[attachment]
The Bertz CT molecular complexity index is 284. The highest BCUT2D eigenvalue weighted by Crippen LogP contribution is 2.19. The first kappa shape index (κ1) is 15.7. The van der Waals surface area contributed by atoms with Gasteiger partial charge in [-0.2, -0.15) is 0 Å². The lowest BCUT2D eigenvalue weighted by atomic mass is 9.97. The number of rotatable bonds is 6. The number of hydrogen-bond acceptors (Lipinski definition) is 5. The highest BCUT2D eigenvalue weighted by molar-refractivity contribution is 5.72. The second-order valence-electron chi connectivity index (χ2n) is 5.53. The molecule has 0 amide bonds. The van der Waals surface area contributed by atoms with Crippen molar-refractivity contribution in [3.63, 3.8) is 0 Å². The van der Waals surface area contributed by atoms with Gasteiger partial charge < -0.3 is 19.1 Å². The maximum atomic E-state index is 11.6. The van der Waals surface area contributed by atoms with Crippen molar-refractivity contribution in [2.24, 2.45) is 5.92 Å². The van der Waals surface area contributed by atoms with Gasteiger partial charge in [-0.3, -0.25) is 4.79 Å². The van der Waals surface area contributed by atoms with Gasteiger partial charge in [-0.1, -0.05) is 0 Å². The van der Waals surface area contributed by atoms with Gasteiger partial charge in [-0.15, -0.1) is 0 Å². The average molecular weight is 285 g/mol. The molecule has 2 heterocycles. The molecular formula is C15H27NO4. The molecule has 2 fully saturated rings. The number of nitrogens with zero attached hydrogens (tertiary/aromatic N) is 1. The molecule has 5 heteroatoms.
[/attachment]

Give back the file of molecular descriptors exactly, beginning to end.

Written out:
The Bertz CT molecular complexity index is 284. The highest BCUT2D eigenvalue weighted by Crippen LogP contribution is 2.19. The first kappa shape index (κ1) is 15.7. The van der Waals surface area contributed by atoms with Gasteiger partial charge in [-0.2, -0.15) is 0 Å². The lowest BCUT2D eigenvalue weighted by atomic mass is 9.97. The number of rotatable bonds is 6. The number of hydrogen-bond acceptors (Lipinski definition) is 5. The highest BCUT2D eigenvalue weighted by molar-refractivity contribution is 5.72. The second-order valence-electron chi connectivity index (χ2n) is 5.53. The molecule has 0 amide bonds. The van der Waals surface area contributed by atoms with Crippen molar-refractivity contribution in [3.63, 3.8) is 0 Å². The van der Waals surface area contributed by atoms with Gasteiger partial charge < -0.3 is 19.1 Å². The maximum atomic E-state index is 11.6. The van der Waals surface area contributed by atoms with Crippen molar-refractivity contribution in [2.24, 2.45) is 5.92 Å². The van der Waals surface area contributed by atoms with Gasteiger partial charge in [-0.3, -0.25) is 4.79 Å². The van der Waals surface area contributed by atoms with Gasteiger partial charge in [-0.1, -0.05) is 0 Å². The van der Waals surface area contributed by atoms with Gasteiger partial charge in [-0.15, -0.1) is 0 Å². The average molecular weight is 285 g/mol. The molecule has 2 heterocycles. The molecular formula is C15H27NO4. The molecule has 2 fully saturated rings. The number of nitrogens with zero attached hydrogens (tertiary/aromatic N) is 1. The molecule has 5 heteroatoms.